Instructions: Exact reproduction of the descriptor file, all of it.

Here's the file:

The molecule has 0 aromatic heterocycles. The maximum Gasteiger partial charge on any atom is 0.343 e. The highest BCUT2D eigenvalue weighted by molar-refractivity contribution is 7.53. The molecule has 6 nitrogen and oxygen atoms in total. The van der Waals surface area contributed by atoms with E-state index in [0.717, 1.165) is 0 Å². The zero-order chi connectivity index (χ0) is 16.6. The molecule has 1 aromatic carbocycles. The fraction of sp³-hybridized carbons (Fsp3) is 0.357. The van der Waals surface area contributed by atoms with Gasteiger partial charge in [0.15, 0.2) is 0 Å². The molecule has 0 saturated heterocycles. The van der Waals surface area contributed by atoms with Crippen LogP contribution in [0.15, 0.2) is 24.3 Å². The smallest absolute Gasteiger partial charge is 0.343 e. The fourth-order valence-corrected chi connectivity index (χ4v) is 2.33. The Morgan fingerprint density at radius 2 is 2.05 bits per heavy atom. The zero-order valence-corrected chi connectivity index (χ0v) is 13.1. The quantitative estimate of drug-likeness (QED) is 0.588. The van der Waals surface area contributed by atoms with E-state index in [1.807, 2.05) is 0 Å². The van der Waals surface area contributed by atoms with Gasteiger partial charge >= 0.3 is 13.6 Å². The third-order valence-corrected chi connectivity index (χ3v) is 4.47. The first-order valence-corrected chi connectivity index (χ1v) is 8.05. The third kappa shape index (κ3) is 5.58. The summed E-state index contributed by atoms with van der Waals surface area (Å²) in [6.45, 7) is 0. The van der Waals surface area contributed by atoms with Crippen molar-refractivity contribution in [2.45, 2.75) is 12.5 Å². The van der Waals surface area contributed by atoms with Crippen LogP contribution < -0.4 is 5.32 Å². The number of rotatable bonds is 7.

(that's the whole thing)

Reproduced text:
The molecule has 0 aromatic heterocycles. The maximum Gasteiger partial charge on any atom is 0.343 e. The highest BCUT2D eigenvalue weighted by molar-refractivity contribution is 7.53. The molecule has 6 nitrogen and oxygen atoms in total. The van der Waals surface area contributed by atoms with E-state index in [0.717, 1.165) is 0 Å². The zero-order chi connectivity index (χ0) is 16.6. The molecule has 1 aromatic carbocycles. The fraction of sp³-hybridized carbons (Fsp3) is 0.357. The van der Waals surface area contributed by atoms with Gasteiger partial charge in [0.15, 0.2) is 0 Å². The molecule has 0 saturated heterocycles. The van der Waals surface area contributed by atoms with Crippen LogP contribution in [0.15, 0.2) is 24.3 Å². The smallest absolute Gasteiger partial charge is 0.343 e. The fourth-order valence-corrected chi connectivity index (χ4v) is 2.33. The Morgan fingerprint density at radius 2 is 2.05 bits per heavy atom. The zero-order valence-corrected chi connectivity index (χ0v) is 13.1. The quantitative estimate of drug-likeness (QED) is 0.588. The van der Waals surface area contributed by atoms with E-state index in [1.807, 2.05) is 0 Å². The van der Waals surface area contributed by atoms with Gasteiger partial charge >= 0.3 is 13.6 Å². The third-order valence-corrected chi connectivity index (χ3v) is 4.47. The first-order valence-corrected chi connectivity index (χ1v) is 8.05. The third kappa shape index (κ3) is 5.58. The summed E-state index contributed by atoms with van der Waals surface area (Å²) in [6.45, 7) is 0. The van der Waals surface area contributed by atoms with Crippen molar-refractivity contribution in [2.45, 2.75) is 12.5 Å². The van der Waals surface area contributed by atoms with Crippen LogP contribution < -0.4 is 5.32 Å². The number of rotatable bonds is 7.